Though I was planning on painting the dresser, I wanted all that brown and beige paint off - it was oil based and glossy and would have been hard to cover nicely, Also, all the nice detail on the piece was almost completely filled in with three coats of paint. The 1850 took everything out nicely and I used an old sandpaper sponge to brush the remnants out of the grooves.
I love the curve detail on the top drawer! All three drawers have a working lock mechanism intact and the top two drawers have the brass inset in the keyhole. No keys though - lucky I don't own anything valuable...
So Saturday afternoon, spindles are done and I am dying to get back to that dresser. I knew I wanted a creamy white all over but I didn't have any on hand. I mixed up a bunch of my old craft paint to a creamy white and headed outside. Funny thing was, when I sat down to start painting, I couldn't do it.
The beautiful warm wood was calling to me. I knew I didn't want to leave it natural but I couldn't imagine it all covered up. I started to picture something found in the basement of an old French bakery and I wanted it to look really worked in.
I settled on a light coat all over with a dry brush technique, finished the piece, let it dry and then came back to give it a gentle sanding in all directions until I was happy with the look.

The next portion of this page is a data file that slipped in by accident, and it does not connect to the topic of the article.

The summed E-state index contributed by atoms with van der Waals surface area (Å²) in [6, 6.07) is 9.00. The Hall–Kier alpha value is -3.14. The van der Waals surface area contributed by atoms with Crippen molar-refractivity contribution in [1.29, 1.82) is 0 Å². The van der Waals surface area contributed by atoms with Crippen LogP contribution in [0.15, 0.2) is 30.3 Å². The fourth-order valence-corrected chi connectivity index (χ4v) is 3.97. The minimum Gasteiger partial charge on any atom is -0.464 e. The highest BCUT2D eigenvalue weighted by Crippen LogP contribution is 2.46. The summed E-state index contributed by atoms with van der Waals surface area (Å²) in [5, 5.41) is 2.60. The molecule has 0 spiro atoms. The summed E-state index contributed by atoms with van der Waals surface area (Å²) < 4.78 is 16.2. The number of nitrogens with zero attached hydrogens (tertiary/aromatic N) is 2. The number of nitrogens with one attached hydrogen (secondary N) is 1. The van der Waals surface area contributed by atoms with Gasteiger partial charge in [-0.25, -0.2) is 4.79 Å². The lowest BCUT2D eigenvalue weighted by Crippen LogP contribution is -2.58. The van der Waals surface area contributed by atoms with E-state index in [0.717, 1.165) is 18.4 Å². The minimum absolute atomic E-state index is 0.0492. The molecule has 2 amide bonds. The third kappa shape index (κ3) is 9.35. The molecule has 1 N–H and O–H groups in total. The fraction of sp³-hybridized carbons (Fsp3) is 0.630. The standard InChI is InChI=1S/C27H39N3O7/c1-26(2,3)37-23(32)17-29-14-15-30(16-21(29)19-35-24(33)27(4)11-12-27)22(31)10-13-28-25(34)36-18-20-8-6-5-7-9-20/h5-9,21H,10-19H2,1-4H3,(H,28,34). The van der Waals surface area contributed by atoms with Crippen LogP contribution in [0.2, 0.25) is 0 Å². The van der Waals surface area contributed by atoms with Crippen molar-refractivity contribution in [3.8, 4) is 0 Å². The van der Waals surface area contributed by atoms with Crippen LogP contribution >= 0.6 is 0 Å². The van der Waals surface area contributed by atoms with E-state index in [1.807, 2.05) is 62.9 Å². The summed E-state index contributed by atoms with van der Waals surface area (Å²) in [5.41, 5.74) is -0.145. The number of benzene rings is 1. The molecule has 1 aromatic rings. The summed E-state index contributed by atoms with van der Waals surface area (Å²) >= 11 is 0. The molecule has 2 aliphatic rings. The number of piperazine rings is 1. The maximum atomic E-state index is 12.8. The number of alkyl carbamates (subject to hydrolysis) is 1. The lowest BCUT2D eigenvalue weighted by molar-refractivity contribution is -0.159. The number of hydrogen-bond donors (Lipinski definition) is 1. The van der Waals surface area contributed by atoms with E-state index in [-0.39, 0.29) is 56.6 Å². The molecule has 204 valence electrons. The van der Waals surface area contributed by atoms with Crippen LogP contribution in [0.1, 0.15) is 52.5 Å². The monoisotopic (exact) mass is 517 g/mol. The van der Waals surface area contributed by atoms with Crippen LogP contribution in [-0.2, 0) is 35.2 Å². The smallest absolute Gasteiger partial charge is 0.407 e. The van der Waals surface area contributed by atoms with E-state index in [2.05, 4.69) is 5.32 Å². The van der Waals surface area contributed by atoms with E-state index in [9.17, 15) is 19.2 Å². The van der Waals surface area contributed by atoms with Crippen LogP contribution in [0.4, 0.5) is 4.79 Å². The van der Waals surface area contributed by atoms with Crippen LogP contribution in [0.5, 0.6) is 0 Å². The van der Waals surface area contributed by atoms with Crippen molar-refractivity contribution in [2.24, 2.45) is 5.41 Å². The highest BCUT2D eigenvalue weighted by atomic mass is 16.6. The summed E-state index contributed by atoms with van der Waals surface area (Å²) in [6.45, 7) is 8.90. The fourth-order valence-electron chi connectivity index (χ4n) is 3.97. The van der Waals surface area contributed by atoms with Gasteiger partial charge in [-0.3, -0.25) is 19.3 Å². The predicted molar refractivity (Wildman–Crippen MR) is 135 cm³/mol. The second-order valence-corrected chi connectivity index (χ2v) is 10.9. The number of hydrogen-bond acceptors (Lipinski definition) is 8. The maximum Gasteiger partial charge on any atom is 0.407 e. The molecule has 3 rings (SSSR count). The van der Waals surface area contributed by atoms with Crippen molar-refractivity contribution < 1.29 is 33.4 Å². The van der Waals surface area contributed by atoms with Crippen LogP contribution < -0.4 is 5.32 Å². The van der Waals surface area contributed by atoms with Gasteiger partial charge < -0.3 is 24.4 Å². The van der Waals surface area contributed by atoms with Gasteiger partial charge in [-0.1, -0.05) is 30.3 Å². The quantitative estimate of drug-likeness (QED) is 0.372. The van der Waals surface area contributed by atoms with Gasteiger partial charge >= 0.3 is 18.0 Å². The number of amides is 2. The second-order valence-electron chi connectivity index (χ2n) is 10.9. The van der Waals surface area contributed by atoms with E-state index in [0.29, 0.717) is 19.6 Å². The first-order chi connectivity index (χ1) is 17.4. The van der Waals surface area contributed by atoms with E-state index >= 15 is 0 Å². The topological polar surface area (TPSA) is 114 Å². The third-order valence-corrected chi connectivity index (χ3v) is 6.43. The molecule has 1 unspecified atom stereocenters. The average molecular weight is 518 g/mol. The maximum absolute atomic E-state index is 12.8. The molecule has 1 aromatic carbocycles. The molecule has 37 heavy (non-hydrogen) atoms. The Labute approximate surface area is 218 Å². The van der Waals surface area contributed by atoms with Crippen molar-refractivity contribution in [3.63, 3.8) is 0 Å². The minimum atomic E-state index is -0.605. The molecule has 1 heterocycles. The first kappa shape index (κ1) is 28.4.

The handles it arrived with were cute, but too small and I didn't want anything to distract from the final look. I had a set of knobs that I picked up at the Habitat for Humanity ReStore
and I painted those with the same creamy white colour, with a bit of bright green brushed on and antiqued with a bit of brown paint - I put a coat of wax on top to give it a lustre.
Now, for the best part - remember when I said I was picturing an old, working piece of furniture with the front panels as the focal point? What is more attention grabbing than chalkboard paint? I brushed on one coat with an old brush and as soon as it was dry, used a fine sandpaper sponge to distress it - hello old green paint! Every time I send one of my kids to get something out of a drawer they ask, "which drawer?" so I thought my idea was very inspired indeed! I had originally planned to paint on the words and distress a bit, but then I realized that was silly - this way I can use it anywhere I want for years to come...